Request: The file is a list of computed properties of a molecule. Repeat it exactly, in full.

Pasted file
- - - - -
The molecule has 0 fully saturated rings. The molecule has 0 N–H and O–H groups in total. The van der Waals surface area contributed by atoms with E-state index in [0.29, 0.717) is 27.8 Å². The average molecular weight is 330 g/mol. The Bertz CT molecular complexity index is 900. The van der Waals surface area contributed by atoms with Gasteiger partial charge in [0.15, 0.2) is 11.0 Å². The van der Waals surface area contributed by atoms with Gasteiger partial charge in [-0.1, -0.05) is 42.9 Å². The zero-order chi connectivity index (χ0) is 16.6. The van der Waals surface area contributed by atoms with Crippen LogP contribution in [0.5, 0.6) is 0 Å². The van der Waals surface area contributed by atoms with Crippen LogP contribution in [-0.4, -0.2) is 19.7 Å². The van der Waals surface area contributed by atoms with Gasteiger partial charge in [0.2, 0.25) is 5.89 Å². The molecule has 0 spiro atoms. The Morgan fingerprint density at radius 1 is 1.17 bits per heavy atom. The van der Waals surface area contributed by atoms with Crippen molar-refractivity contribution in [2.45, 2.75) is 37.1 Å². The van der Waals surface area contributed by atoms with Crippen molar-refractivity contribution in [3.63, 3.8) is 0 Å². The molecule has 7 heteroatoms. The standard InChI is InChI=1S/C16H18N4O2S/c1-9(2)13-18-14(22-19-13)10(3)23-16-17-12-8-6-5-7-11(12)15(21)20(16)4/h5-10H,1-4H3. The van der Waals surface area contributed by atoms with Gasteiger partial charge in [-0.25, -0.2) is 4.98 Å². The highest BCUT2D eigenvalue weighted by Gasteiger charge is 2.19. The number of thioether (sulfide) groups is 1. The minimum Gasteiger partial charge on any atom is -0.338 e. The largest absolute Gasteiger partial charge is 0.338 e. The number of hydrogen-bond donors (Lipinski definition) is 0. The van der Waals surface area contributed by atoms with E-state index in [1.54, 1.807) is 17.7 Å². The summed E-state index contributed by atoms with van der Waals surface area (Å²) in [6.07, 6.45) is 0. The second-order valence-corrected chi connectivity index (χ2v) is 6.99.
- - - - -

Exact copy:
The molecule has 0 fully saturated rings. The molecule has 0 N–H and O–H groups in total. The van der Waals surface area contributed by atoms with E-state index in [0.29, 0.717) is 27.8 Å². The average molecular weight is 330 g/mol. The Bertz CT molecular complexity index is 900. The van der Waals surface area contributed by atoms with Gasteiger partial charge in [0.15, 0.2) is 11.0 Å². The van der Waals surface area contributed by atoms with Gasteiger partial charge in [-0.1, -0.05) is 42.9 Å². The zero-order chi connectivity index (χ0) is 16.6. The van der Waals surface area contributed by atoms with Crippen LogP contribution in [0.5, 0.6) is 0 Å². The van der Waals surface area contributed by atoms with Crippen LogP contribution in [-0.4, -0.2) is 19.7 Å². The van der Waals surface area contributed by atoms with Gasteiger partial charge in [0.2, 0.25) is 5.89 Å². The molecule has 0 spiro atoms. The Morgan fingerprint density at radius 1 is 1.17 bits per heavy atom. The van der Waals surface area contributed by atoms with Crippen molar-refractivity contribution in [2.45, 2.75) is 37.1 Å². The van der Waals surface area contributed by atoms with Crippen molar-refractivity contribution in [3.63, 3.8) is 0 Å². The molecule has 7 heteroatoms. The standard InChI is InChI=1S/C16H18N4O2S/c1-9(2)13-18-14(22-19-13)10(3)23-16-17-12-8-6-5-7-11(12)15(21)20(16)4/h5-10H,1-4H3. The van der Waals surface area contributed by atoms with Gasteiger partial charge in [-0.25, -0.2) is 4.98 Å². The highest BCUT2D eigenvalue weighted by Gasteiger charge is 2.19. The number of thioether (sulfide) groups is 1. The minimum Gasteiger partial charge on any atom is -0.338 e. The largest absolute Gasteiger partial charge is 0.338 e. The number of hydrogen-bond donors (Lipinski definition) is 0. The van der Waals surface area contributed by atoms with E-state index in [1.54, 1.807) is 17.7 Å². The summed E-state index contributed by atoms with van der Waals surface area (Å²) in [6.07, 6.45) is 0. The second-order valence-corrected chi connectivity index (χ2v) is 6.99.